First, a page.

Sit-in at Visitor Center disrupts prospective student tours


Photo courtesy Megan Piccirillo

Student protesters with t-shirts and signs stating “Let Faculty Vote” held a sit-in at the Visitor Center April 18.

Yunkyo Kim, campus editor

Student supporters for full-time, non-tenure track faculty unionization led a sit-in at the Northeastern Visitor Center April 18, causing the university to change paths of student tours for the day.

Check-in for prospective students and their families was moved from the Visitor Center to Behrakis Health Sciences Center. At 4 p.m., Vice President of Student Affairs Madeleine Estabrook closed the Visitor Center an hour early, forcing protesters to leave.

“The police and university in general thought that this was bad publicity for Northeastern,” said Isabella Viega, a fourth-year English major and one of the event’s organizers. “They didn’t want any of the parents to see what was happening with activism on campus and knowing the truth of what was happening.”

The sit-in was a direct response to the university’s April 16 announcement which rejected a faculty unionization petition for the second time. According to a press release published by Viega and affiliated students, protesters with t-shirts and signs stating “Let Faculty Vote” gathered at West Village F, which led the Northeastern University Police Department, or NUPD, to “shut down the building and [refuse] to let anyone else inside.” The press release also stated the university covered signs leading to the Visitor Center “to divert prospective students and families away.”

Photo courtesy Sebastian Stockman
The sign in front of the NU Visitor Center was covered completely with black cloth.

Isaac Kramer, a Husky Ambassador who was leading a campus tour on the day of the sit-in, said he supports the unionization effort but that the location of the protest inadvertently harmed visitors and tour guides.

“My only quarrel with [the sit-in] was that it made our lives significantly harder and the lives of all the prospective students and families significantly harder,” said Kramer, a first-year mechanical engineering and physics combined major. “I think they are [protesting] for the right reasons. I just think they need to think a little bit more carefully about who they need to be actually protesting to … all of us at undergraduate admissions, we have absolutely no say in making any sort of change to what they are protesting against.”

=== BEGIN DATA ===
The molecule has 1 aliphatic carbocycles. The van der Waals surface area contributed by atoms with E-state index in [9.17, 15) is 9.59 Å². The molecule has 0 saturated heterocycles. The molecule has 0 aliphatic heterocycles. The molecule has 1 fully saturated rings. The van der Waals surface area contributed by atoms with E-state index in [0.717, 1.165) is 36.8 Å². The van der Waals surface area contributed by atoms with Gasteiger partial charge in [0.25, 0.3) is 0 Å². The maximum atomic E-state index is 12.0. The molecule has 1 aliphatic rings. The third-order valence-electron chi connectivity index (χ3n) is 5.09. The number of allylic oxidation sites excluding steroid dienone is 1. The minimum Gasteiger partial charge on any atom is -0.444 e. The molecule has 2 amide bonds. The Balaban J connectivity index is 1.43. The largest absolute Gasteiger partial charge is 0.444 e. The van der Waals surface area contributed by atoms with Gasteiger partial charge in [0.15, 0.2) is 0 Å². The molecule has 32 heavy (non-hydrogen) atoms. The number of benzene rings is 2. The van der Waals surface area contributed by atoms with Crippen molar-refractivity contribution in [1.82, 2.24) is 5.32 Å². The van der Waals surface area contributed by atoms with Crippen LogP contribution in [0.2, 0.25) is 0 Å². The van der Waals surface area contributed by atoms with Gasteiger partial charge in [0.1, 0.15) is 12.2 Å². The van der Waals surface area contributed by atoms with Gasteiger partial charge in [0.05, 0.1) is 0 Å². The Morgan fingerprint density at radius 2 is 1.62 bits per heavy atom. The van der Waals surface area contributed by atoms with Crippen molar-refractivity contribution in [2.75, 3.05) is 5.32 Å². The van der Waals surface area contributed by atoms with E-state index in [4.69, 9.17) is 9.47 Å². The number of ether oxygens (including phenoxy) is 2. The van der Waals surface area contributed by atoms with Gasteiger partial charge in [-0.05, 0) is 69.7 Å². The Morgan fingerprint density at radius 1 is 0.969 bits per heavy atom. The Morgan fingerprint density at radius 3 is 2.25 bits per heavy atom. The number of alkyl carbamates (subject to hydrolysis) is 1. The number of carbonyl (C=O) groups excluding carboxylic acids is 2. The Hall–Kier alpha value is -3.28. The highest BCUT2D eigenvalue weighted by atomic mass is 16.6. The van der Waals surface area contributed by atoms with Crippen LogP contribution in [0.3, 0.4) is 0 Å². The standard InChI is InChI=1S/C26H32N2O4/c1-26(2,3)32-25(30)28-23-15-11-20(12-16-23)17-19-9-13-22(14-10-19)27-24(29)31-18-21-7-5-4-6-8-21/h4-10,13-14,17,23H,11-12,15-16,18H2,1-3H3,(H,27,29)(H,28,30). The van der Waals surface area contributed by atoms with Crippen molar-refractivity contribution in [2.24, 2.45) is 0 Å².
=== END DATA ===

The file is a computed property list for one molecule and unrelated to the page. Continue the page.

Kramer also said that he was told the Visitor Center shutdown was due to a “fire hazard” created by the sit-in.

Sebastian Stockman, an associate teaching professor in the English department, was protesting at the same time as the sit-in at an affiliated but separate event. He agreed that the Husky Ambassadors and visiting families were negatively impacted by the sit-in.

“[Student tour guides] are not against our efforts,” said Stockman, who serves on the faculty unionization committee. “I do sympathize with them because they were just trying to do their job. But what it shows is that … they had to cover for the administration’s shameful position.”

Both Stockman and Viega noted that families of some prospective students expressed support for faculty unionization.

“I’m glad that we got our message out in front of those prospective families,” Stockman said. “At two different times, a family said ‘Go unions,’ to us as we made our quiet march around campus, which is great. I was surprised to hear that.”

Despite varying responses to the sit-in, Viega said the Visitor Center was a “conducive spot” to highlight campus issues for potential students and their families.  

“We really just wanted to show Northeastern that students care and we wanted to also show prospective students the real issues that are going on here because the Visitor Center really just shows to sugarcoat Northeastern,” Viega said. “We wanted to show Northeastern in the most visible way possible.”